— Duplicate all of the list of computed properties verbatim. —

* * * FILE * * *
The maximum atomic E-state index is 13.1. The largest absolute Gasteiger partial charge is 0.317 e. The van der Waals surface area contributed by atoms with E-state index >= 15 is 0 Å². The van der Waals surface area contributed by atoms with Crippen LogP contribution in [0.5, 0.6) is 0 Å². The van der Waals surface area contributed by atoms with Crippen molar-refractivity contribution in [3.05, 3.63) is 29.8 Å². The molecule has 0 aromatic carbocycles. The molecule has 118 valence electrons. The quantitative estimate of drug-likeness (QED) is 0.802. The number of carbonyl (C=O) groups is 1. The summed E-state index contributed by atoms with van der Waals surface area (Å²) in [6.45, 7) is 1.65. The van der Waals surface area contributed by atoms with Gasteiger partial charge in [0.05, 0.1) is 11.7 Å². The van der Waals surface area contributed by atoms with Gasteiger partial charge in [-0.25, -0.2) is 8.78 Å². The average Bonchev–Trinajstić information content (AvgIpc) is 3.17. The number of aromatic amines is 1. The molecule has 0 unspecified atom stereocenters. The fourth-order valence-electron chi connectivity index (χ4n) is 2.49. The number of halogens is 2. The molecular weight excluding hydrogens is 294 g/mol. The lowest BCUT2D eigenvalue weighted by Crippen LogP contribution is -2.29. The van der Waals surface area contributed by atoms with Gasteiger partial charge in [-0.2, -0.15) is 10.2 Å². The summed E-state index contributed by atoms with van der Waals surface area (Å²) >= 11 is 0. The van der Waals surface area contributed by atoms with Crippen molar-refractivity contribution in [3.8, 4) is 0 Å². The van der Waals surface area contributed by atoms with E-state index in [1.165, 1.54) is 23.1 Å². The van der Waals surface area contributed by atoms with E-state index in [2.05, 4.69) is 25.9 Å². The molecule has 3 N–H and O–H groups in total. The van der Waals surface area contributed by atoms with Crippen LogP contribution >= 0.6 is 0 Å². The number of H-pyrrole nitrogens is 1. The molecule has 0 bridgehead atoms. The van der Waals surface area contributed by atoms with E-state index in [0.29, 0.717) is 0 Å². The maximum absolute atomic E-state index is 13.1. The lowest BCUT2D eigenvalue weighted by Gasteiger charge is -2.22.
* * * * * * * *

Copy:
The maximum atomic E-state index is 13.1. The largest absolute Gasteiger partial charge is 0.317 e. The van der Waals surface area contributed by atoms with E-state index >= 15 is 0 Å². The van der Waals surface area contributed by atoms with Crippen LogP contribution in [0.5, 0.6) is 0 Å². The van der Waals surface area contributed by atoms with Crippen molar-refractivity contribution in [3.05, 3.63) is 29.8 Å². The molecule has 0 aromatic carbocycles. The molecule has 118 valence electrons. The quantitative estimate of drug-likeness (QED) is 0.802. The number of carbonyl (C=O) groups is 1. The summed E-state index contributed by atoms with van der Waals surface area (Å²) in [6.45, 7) is 1.65. The van der Waals surface area contributed by atoms with Gasteiger partial charge in [0.05, 0.1) is 11.7 Å². The van der Waals surface area contributed by atoms with Gasteiger partial charge in [-0.25, -0.2) is 8.78 Å². The average Bonchev–Trinajstić information content (AvgIpc) is 3.17. The number of aromatic amines is 1. The molecule has 0 unspecified atom stereocenters. The fourth-order valence-electron chi connectivity index (χ4n) is 2.49. The number of halogens is 2. The molecular weight excluding hydrogens is 294 g/mol. The lowest BCUT2D eigenvalue weighted by Crippen LogP contribution is -2.29. The van der Waals surface area contributed by atoms with Gasteiger partial charge in [-0.2, -0.15) is 10.2 Å². The summed E-state index contributed by atoms with van der Waals surface area (Å²) >= 11 is 0. The van der Waals surface area contributed by atoms with Crippen molar-refractivity contribution in [3.8, 4) is 0 Å². The van der Waals surface area contributed by atoms with E-state index in [1.165, 1.54) is 23.1 Å². The van der Waals surface area contributed by atoms with E-state index in [2.05, 4.69) is 25.9 Å². The molecule has 3 N–H and O–H groups in total. The van der Waals surface area contributed by atoms with Crippen LogP contribution >= 0.6 is 0 Å². The number of H-pyrrole nitrogens is 1. The molecule has 0 bridgehead atoms. The van der Waals surface area contributed by atoms with E-state index in [0.29, 0.717) is 0 Å². The maximum absolute atomic E-state index is 13.1. The lowest BCUT2D eigenvalue weighted by Gasteiger charge is -2.22.